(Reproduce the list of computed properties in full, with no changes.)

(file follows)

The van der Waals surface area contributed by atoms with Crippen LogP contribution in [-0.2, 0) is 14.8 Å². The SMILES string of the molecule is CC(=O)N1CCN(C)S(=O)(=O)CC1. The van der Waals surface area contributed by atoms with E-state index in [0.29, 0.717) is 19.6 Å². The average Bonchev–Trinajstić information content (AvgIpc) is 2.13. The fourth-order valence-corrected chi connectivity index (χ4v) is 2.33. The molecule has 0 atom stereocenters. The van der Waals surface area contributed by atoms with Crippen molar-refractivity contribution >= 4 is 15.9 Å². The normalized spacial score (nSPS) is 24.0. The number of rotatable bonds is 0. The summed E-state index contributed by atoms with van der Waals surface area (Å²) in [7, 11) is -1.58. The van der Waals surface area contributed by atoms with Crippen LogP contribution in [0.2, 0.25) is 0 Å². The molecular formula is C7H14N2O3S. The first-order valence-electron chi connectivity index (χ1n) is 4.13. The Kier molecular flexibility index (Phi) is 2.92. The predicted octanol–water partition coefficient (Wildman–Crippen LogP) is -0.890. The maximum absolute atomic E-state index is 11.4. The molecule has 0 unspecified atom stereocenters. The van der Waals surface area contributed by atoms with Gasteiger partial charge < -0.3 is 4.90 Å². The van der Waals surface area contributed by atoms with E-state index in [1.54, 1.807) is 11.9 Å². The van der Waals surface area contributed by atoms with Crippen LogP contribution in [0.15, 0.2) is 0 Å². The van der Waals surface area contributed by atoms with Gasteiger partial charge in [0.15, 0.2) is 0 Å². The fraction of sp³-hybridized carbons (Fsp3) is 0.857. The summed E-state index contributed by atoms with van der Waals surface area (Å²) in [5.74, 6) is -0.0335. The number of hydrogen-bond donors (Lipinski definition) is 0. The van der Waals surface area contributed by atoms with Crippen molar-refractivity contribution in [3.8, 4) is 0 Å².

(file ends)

The van der Waals surface area contributed by atoms with Crippen LogP contribution in [-0.2, 0) is 14.8 Å². The SMILES string of the molecule is CC(=O)N1CCN(C)S(=O)(=O)CC1. The van der Waals surface area contributed by atoms with E-state index in [0.29, 0.717) is 19.6 Å². The average Bonchev–Trinajstić information content (AvgIpc) is 2.13. The fourth-order valence-corrected chi connectivity index (χ4v) is 2.33. The molecule has 0 atom stereocenters. The van der Waals surface area contributed by atoms with Crippen molar-refractivity contribution >= 4 is 15.9 Å². The normalized spacial score (nSPS) is 24.0. The number of rotatable bonds is 0. The summed E-state index contributed by atoms with van der Waals surface area (Å²) in [7, 11) is -1.58. The van der Waals surface area contributed by atoms with Crippen LogP contribution in [0.2, 0.25) is 0 Å². The molecular formula is C7H14N2O3S. The first-order valence-electron chi connectivity index (χ1n) is 4.13. The Kier molecular flexibility index (Phi) is 2.92. The predicted octanol–water partition coefficient (Wildman–Crippen LogP) is -0.890. The maximum absolute atomic E-state index is 11.4. The molecule has 0 unspecified atom stereocenters. The van der Waals surface area contributed by atoms with Gasteiger partial charge < -0.3 is 4.90 Å². The van der Waals surface area contributed by atoms with E-state index in [1.54, 1.807) is 11.9 Å². The van der Waals surface area contributed by atoms with Crippen LogP contribution in [0.15, 0.2) is 0 Å². The van der Waals surface area contributed by atoms with Gasteiger partial charge in [0.15, 0.2) is 0 Å². The fraction of sp³-hybridized carbons (Fsp3) is 0.857. The summed E-state index contributed by atoms with van der Waals surface area (Å²) in [5.74, 6) is -0.0335. The number of hydrogen-bond donors (Lipinski definition) is 0. The van der Waals surface area contributed by atoms with Crippen molar-refractivity contribution in [3.8, 4) is 0 Å².